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Owens v. United States

United States District Court, S.D. Illinois

August 14, 2014

MITCHELL R. OWENS, Petitioner,
UNITED STATES OF AMERICA, Respondent. Criminal No 12-cr-40055-JPG-001.


J. PHIL GILBERT, District Judge.

This matter comes before the Court on petitioner Mitchel R. Owens' motion to vacate, set aside or correct his sentence pursuant to 28 U.S.C. § 2255 (Doc. 1). On December 6, 2012, the petitioner pled guilty to one count of conspiring to distribute more than 50 grams of a mixture and substance containing methamphetamine in violation of 21 U.S.C. §§ 841(a)(1) and 846. At the plea hearing and in a written stipulation of facts, the petitioner admitted his relevant conduct was 124.8 grams of pseudoephedrine. On March 22, 2013, the Court adopted the presentence investigation report's ("PSR") finding that the petitioner's relevant conduct was 124.8 grams of pseudoephedrine, exactly what he admitted in his plea, which is the equivalent for sentencing purposes of 1, 248 kilograms of marihuana equivalent ("MEU") or 78 grams of a mixture and substance containing methamphetamine. The Court sentenced the petitioner to serve 151 months in prison. The petitioner did not appeal his sentence.

In his § 2255 motion, the petitioner raises the following claim:

• Ineffective assistance of counsel in violation of the Sixth Amendment for failure to object to the PSR's relevant conduct finding as including amounts beyond the scope of the conspiracy.

He asks the Court to vacate his sentence and remand the case so he can be resentenced.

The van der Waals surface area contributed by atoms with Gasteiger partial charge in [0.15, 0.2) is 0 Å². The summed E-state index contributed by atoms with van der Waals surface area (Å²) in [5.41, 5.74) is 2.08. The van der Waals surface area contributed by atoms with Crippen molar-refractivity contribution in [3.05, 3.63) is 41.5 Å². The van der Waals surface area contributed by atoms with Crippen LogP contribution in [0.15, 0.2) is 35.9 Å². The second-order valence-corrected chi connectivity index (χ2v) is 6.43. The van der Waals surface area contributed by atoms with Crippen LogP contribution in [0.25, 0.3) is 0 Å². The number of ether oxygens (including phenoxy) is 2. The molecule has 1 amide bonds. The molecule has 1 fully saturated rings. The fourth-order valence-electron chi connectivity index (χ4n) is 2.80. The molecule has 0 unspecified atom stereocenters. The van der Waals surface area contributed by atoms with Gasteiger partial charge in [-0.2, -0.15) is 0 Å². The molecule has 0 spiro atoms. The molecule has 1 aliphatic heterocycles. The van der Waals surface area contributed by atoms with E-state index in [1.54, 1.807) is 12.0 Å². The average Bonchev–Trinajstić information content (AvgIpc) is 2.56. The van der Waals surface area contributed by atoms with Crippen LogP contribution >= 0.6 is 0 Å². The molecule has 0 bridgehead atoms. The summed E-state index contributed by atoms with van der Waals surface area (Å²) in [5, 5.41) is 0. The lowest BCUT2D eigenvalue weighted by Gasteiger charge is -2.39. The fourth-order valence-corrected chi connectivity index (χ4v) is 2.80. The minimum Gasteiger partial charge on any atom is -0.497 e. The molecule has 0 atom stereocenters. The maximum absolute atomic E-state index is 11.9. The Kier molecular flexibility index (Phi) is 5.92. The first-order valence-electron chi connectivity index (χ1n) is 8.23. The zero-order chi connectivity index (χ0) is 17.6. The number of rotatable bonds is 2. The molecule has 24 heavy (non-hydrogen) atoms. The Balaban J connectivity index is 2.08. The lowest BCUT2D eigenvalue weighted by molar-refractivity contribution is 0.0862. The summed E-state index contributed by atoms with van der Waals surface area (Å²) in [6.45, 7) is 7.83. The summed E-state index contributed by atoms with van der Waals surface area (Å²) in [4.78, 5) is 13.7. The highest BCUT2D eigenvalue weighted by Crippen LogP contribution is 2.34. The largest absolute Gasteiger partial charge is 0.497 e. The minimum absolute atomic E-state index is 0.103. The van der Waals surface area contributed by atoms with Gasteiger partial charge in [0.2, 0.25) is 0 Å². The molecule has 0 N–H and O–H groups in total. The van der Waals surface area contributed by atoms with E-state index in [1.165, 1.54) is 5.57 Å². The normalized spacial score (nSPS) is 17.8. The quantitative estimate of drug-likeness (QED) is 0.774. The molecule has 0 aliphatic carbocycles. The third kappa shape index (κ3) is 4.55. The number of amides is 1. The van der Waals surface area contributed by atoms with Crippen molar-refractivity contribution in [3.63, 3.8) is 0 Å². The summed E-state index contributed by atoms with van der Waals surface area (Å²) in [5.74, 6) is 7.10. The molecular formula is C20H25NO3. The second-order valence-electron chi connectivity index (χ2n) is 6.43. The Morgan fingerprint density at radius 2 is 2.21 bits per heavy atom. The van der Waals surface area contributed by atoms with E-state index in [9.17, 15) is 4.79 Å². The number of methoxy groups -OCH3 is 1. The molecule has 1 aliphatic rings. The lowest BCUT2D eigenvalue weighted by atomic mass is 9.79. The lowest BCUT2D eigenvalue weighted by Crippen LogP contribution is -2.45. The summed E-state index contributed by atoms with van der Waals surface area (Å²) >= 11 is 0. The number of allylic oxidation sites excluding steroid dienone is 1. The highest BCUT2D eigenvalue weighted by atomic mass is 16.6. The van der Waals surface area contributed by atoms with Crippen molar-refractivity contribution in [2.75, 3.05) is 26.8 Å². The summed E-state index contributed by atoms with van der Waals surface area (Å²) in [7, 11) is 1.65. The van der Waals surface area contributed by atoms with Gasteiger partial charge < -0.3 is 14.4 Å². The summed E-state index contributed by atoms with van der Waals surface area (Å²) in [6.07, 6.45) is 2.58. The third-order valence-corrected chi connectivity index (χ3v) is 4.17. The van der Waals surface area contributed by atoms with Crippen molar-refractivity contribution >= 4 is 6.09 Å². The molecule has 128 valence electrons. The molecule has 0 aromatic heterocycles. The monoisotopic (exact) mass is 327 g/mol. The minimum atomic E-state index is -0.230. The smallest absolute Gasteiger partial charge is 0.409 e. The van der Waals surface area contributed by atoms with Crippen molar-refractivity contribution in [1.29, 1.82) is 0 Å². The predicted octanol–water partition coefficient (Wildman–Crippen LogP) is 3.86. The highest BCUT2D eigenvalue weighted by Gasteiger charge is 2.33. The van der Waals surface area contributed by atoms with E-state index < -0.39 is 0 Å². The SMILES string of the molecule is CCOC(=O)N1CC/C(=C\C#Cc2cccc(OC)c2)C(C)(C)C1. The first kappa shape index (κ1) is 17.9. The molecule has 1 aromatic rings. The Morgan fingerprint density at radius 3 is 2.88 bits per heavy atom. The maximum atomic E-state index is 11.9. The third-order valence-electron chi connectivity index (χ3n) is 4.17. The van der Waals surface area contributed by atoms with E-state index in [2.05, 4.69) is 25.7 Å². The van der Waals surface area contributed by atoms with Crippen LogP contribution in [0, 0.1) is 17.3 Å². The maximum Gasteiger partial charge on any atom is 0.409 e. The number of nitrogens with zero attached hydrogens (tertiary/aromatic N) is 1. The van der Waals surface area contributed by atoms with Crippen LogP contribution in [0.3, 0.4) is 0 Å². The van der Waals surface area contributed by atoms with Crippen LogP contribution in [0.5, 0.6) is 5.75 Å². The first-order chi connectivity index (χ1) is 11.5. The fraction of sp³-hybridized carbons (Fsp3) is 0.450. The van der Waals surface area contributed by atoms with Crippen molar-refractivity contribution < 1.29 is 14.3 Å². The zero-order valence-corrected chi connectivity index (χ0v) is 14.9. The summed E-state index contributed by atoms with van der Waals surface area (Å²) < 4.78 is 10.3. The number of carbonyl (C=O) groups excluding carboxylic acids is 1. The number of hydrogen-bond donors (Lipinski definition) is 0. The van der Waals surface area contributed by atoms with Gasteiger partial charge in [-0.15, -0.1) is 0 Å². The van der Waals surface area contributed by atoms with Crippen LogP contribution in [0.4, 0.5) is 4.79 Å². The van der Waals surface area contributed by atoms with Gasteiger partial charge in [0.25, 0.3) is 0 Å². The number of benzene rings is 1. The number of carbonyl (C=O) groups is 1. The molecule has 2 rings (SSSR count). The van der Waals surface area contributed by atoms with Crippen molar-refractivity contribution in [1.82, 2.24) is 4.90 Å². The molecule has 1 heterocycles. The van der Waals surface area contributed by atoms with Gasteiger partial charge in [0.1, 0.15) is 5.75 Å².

Pursuant to Rule 4(b) of the Rules Governing Section 2255 Proceedings for the United States District Courts, the Court has determined that it is plain from the motion and the record of the prior proceedings that the petitioner is not entitled to relief.

The Sixth Amendment to the Constitution provides that "[i]n all criminal prosecutions, the accused shall enjoy the right... to have the Assistance of Counsel for his defence." U.S. Const. amend. VI. This right to assistance of counsel encompasses the right to effective assistance of counsel. McMann v. Richardson, 397 U.S. 759, 771, n. 14 (1970); Watson v. Anglin, 560 F.3d 687, 690 (7th Cir. 2009). A party claiming ineffective assistance of counsel bears the burden of showing (1) that his trial counsel's performance fell below objective standards for reasonably effective representation and (2) that this deficiency prejudiced the defense. Strickland v. Washington, 466 U.S. 668, 688-94 (1984); United States v. Jones, 635 F.3d 909, 915 (7th Cir. 2011); Wyatt v. United States, 574 F.3d 455, 457 (7th Cir. 2009); Fountain v. United States, 211 F.3d 429, 434 (7th Cir. 2000).

To satisfy the first prong of the Strickland test, the petitioner must direct the Court to specific acts or omissions of his counsel. Wyatt, 574 F.3d at 458. The Court must then consider whether in light of all of the circumstances counsel's performance was outside the wide range of professionally competent assistance. Id. The Court's review of counsel's performance must be "highly deferential[, ]... indulg[ing] a strong presumption that counsel's conduct falls within the wide range of reasonable professional assistance." Strickland, 466 U.S. at 689; accord Wyatt, 574 F.3d at 458. Counsel's performance must be evaluated keeping in mind that an attorney's trial strategies are a matter of professional judgment and often turn on facts not contained in the trial record. Strickland, 466 U.S. at 689. The Court cannot become a "Monday morning quarterback." Harris v. Reed, 894 F.2d 871, 877 (7th Cir. 1990).